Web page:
April update – trade marks, consumer protection, SEO and Google AdWords – the Veda case

In late March the Federal Court handed down its decision in the Veda case, which provides an in-depth look at the issues that arise when trade marks are used in search engine optimisation, keywords for Google AdWords campaigns and sponsored links.

As in several previous cases, the outcome is again disappointing for trade mark owners while highlighting the different approach that needs to be taken for online branding.

Veda Advantage is a credit reporting agency, while Malouf Group Enterprises owns credit repair businesses, meaning Malouf’s clients use its services to try to correct or change credit reports maintained by Veda.

Veda complained about Malouf’s use of more than 80 keywords including the word “Veda” in Google AdWords campaigns, including “veda credit score”, “contact veda” and “veda phone number”.  When potential clients searched for these terms, they would find an organic Google search result for Veda, but also a sponsored link for Malouf’s credit repair businesses.  In some screen formats, only the Malouf result would be shown.

Veda claimed infringement of its VEDA trade marks, and false and misleading conduct in contravention of the Australian Consumer Law.

The court found that Malouf had not infringed the VEDA trade marks by using them as Google AdWords keywords, as the marks were not used as a sign to distinguish Malouf’s services from the services of others.  Malouf had instead used them to identify internet users who might have an interest in using its services.

The VEDA marks were also used in the title of sponsored links, such as “Clean Your Veda File” and “Fix My Veda History”. The court found that most of these titles were used to described the purpose of the services, and not as a badge of origin. Only one title, “The Veda Report Centre”, did appear to be used as a badge of origin.

On the consumer protection side, the court found that the Google AdWords keywords were not representations made to consumers; they were only used in Malouf’s commercial arrangement with Google. Even the use of “free” in the keywords was not capable of being a consumer protection breach, again because the keywords were not representations to consumers.

The sponsored link titles, visible to consumers, were held not to be misleading, other than “The Veda Report Centre”.

Accordingly, the court found that only the use of “The Veda Report Centre” as a sponsored link was either a trade mark infringement or a consumer law contravention.

The court discussed the fact that organic search engine results are generally taken to be more reliable than sponsored links, but of course SEO means that businesses can achieve enhanced organic results.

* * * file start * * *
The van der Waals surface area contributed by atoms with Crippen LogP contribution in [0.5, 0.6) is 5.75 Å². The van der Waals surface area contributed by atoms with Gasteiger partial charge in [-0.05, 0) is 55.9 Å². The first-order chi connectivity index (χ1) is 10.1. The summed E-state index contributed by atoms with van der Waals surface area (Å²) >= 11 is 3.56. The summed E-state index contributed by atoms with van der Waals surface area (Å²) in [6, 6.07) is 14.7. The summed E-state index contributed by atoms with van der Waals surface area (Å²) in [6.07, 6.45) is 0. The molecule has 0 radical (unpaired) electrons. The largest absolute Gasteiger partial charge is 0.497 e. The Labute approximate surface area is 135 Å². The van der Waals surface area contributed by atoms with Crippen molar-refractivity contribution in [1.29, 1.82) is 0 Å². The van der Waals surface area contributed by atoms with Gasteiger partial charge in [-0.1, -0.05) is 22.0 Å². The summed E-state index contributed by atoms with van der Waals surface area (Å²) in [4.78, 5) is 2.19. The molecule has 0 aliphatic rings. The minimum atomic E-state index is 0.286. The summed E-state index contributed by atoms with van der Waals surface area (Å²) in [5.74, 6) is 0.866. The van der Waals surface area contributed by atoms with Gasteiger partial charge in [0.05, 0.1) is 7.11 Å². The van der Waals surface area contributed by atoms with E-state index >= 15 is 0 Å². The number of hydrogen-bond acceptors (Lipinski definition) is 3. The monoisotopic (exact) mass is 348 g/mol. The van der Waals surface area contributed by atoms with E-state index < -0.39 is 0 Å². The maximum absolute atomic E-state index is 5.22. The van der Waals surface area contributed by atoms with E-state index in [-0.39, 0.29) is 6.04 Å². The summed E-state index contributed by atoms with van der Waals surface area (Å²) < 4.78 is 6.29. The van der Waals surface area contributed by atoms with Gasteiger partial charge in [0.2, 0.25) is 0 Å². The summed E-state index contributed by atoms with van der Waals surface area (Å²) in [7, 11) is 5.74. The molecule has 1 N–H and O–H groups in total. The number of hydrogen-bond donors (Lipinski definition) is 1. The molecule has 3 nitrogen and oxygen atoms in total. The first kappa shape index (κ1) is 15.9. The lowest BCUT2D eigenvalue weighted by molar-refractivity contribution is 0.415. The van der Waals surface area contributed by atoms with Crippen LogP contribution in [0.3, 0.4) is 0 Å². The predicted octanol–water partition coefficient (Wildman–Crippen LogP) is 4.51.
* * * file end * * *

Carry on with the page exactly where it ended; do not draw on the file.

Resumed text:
As SEO terms and keywords are invisible to consumers, this case highlights that businesses will need to consider managing their online branding strategy by covering all the bases that potential competitors may use.

March update – ACCC releases 2016 priorities

At the end of February the ACCC released its priorities for the 2016 year, including:

  • an increased focus on competition advocacy and market studies;
  • cartel conduct – the ACCC anticipates criminal prosecutions and civil proceedings this year;
  • Indigenous consumer protection;
  • express and extended consumer warranties;
  • competition and consumer issues in the health and medical sector;
  • misleading food health claims;
  • protection of small businesses from unfair terms in standard form contracts (see the November update for details of the extension of unfair contracts rules to small business).

Other recent ACCC developments include:

  • the Chrisco case, where Chrisco was fined $200,000 for false or misleading representations about customers’ ability to cancel layby plans, and also found unfair contract terms which permitted Chrisco to continue to deduct payments after the layby was fully paid; and
  • the establishment of an agriculture unit which will focus on anti-competitive practices and unfair trading practices in agricultural supply chains.  Market studies are planned in this area.

February update – use caution with agreements to agree and termination rights

In late January the Supreme Court of Victoria released its judgment in the case of North East Solution v Masters & Woolworths [2016] VSC 1.  The case raises some interesting issues on the topics of:

  • Agreements to agree
  • Good faith in termination of contracts.

The case involved a Letter of Offer and Agreement for Lease made in 2009/2010 for a site at Bendigo which was to be used for a Masters store.  North East Solution (NES) was to develop the Masters store at the site for Woolworths, then lease it to Masters for 12 years plus six 5 year option terms.

In 2010 Woolworths notified NES that it was terminating the agreements due to unresolvable differences about the landlord’s work costs and the contribution to be made by Masters.